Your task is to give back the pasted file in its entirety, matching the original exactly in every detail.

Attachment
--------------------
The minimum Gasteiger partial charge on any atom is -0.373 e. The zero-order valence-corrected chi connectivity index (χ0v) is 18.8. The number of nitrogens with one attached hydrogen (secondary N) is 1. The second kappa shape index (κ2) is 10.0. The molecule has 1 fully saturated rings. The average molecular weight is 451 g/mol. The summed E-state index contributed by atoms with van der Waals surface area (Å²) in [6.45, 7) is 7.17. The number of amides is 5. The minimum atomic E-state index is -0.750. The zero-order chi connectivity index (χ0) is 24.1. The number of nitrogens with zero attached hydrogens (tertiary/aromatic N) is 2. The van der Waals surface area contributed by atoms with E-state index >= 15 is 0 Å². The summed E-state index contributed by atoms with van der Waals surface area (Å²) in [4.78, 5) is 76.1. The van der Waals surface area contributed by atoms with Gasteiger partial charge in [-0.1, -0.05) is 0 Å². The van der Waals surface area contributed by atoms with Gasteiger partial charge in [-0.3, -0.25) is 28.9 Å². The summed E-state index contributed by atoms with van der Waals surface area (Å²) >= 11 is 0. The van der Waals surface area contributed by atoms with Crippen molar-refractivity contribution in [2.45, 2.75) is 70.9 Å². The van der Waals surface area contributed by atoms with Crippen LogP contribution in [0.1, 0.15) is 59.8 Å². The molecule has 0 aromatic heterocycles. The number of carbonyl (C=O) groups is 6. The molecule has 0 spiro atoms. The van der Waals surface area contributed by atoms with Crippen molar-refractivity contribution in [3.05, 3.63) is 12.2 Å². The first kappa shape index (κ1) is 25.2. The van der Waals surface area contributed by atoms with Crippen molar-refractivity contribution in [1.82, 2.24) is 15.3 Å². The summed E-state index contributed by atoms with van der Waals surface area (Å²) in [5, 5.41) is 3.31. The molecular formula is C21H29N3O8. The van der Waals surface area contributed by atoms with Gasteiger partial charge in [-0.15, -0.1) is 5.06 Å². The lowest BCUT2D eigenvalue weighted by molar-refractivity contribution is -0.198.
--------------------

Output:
The minimum Gasteiger partial charge on any atom is -0.373 e. The zero-order valence-corrected chi connectivity index (χ0v) is 18.8. The number of nitrogens with one attached hydrogen (secondary N) is 1. The second kappa shape index (κ2) is 10.0. The molecule has 1 fully saturated rings. The average molecular weight is 451 g/mol. The summed E-state index contributed by atoms with van der Waals surface area (Å²) in [6.45, 7) is 7.17. The number of amides is 5. The minimum atomic E-state index is -0.750. The zero-order chi connectivity index (χ0) is 24.1. The number of nitrogens with zero attached hydrogens (tertiary/aromatic N) is 2. The van der Waals surface area contributed by atoms with E-state index >= 15 is 0 Å². The summed E-state index contributed by atoms with van der Waals surface area (Å²) in [4.78, 5) is 76.1. The van der Waals surface area contributed by atoms with Gasteiger partial charge in [-0.1, -0.05) is 0 Å². The van der Waals surface area contributed by atoms with Gasteiger partial charge in [-0.3, -0.25) is 28.9 Å². The summed E-state index contributed by atoms with van der Waals surface area (Å²) >= 11 is 0. The van der Waals surface area contributed by atoms with Crippen molar-refractivity contribution in [2.45, 2.75) is 70.9 Å². The van der Waals surface area contributed by atoms with Crippen LogP contribution in [0.1, 0.15) is 59.8 Å². The molecule has 0 aromatic heterocycles. The number of carbonyl (C=O) groups is 6. The molecule has 0 spiro atoms. The van der Waals surface area contributed by atoms with Crippen molar-refractivity contribution in [3.05, 3.63) is 12.2 Å². The first kappa shape index (κ1) is 25.2. The van der Waals surface area contributed by atoms with Crippen molar-refractivity contribution in [1.82, 2.24) is 15.3 Å². The summed E-state index contributed by atoms with van der Waals surface area (Å²) in [5, 5.41) is 3.31. The molecular formula is C21H29N3O8. The van der Waals surface area contributed by atoms with Gasteiger partial charge in [-0.15, -0.1) is 5.06 Å². The lowest BCUT2D eigenvalue weighted by molar-refractivity contribution is -0.198.